During the opening monologue that Alec Baldwin is giving, his speech is intercut with a series of moments in which his character will be loudly screaming/coughing while trying to clear his throat. It’ll go something like ‘and this is why white people are the very best kind of pe..COUGH COUGH AHEM GET IT OUT GET IT OUT..very best kind of people.’

While the audience I saw BlacKkKlansman didn’t totally know how to react to this moment, I thought it was hilarious and instantly set the vibe for the type of film this was going to be. It’s going to address serious, unpleasant themes that are very much still alive in our world today, but it’s not just going to be a grim, depressing two and a half hour journey for the whole ride. There’s going to be some humor in there as well.

credit: YouTube

I can’t commend Lee enough for being able to pull that off. There’s just the right balance in BlacKkKlansman where we can laugh at the absurdity or the reactions to some of the things being said, while also taking the movie completely serious at the same time.

A lot of that is due to the incredibly talented cast that Lee assembled, as I see some Oscar-potential here. John David Washington is the clear standout, as he’s clearly inherited his father’s acting capabilities. There are so many moments when he’ll look or sound just like Denzel, and yet John David Washington is still completely able to make this role his own as he’s chewing up the scenery from the moment he steps on the frame.

Adam Driver is great as he always is, as this was a character he was pretty much born to play. There’s a few Adam Driver-isms in there, which are always fun to watch, but there’s also a handful of smaller moments he delivers that really let us see the weight of this whole thing. The scene in which he and Stallworth talk about his Jewish heritage was one of my favorite moments of the movie.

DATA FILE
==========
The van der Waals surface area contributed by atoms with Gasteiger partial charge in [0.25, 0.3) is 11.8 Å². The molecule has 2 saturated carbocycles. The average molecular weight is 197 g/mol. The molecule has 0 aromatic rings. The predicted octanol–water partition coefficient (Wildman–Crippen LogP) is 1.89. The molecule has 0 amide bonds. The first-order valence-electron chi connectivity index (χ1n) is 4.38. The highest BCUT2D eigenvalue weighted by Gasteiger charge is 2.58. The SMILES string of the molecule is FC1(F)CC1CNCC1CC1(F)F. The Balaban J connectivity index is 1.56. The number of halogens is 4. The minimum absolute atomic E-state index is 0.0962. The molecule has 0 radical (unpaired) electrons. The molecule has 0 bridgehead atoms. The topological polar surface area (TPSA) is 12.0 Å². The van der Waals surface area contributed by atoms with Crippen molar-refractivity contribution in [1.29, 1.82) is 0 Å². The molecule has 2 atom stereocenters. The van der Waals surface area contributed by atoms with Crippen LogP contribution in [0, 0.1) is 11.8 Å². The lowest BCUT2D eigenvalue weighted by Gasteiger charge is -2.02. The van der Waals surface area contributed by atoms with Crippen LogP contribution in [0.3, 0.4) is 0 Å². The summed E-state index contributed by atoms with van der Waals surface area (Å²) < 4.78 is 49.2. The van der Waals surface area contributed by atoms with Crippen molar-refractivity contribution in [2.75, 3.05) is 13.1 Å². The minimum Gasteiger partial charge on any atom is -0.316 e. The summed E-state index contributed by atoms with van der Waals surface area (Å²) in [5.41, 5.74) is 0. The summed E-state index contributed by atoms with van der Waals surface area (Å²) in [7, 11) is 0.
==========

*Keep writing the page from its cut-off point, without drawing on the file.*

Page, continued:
credit: YouTube

Topher Grace is certainly given a difficult task here, as he has to play a man who’s filled with so much hate and anger (I read somewhere that Grace would go home and re-cut the entire Lord of the Rings trilogy into a two-hour movie to take his mind off playing David Duke). He does it so well though, as Grace’s facial reactions in certain moments elevate BlacKkKlansman to an even higher level.

As you probably know, David Duke is still a prominent member of the KKK today, as he was one of the people out there saying terrible things during the Charlottesville march last year. That means we know BlacKkKlansman can’t have all too happy of an ending.

I won’t say what kind of note, exactly, this movie goes out on, but I will say that it’s one of the most bone-chilling finales to a movie I’ve ever seen, period. Lee holds nothing back as he wants the whole world today what a messed up country this has become, as we live in a place where the President approves of this kind of behavior.

credit: YouTube

God bless Lee for it, as it’s a message that needs to be addressed and seen. BlacKkKlansman isn’t just well-filmed and acted, but it’s a movie that’s bringing about change — which we desperately need.

Watch the trailer for BlacKkKlansman here and then let us know, in the comments below, what you thought about the movie!

'Blackkklansman' review: Spike Lee for President
  • 'Blackkklansman' review: Spike Lee for President
The Good
The Bad
No Comments Yet

Comments are closed

Brandon Schreur

The fella over there with the hella good hair. Movies and TV are my jam, and the fact that I get to write about them on a regular basis is the bees knees.

Chris Godwin Womens Jersey 
Riley Dixon Authentic Jersey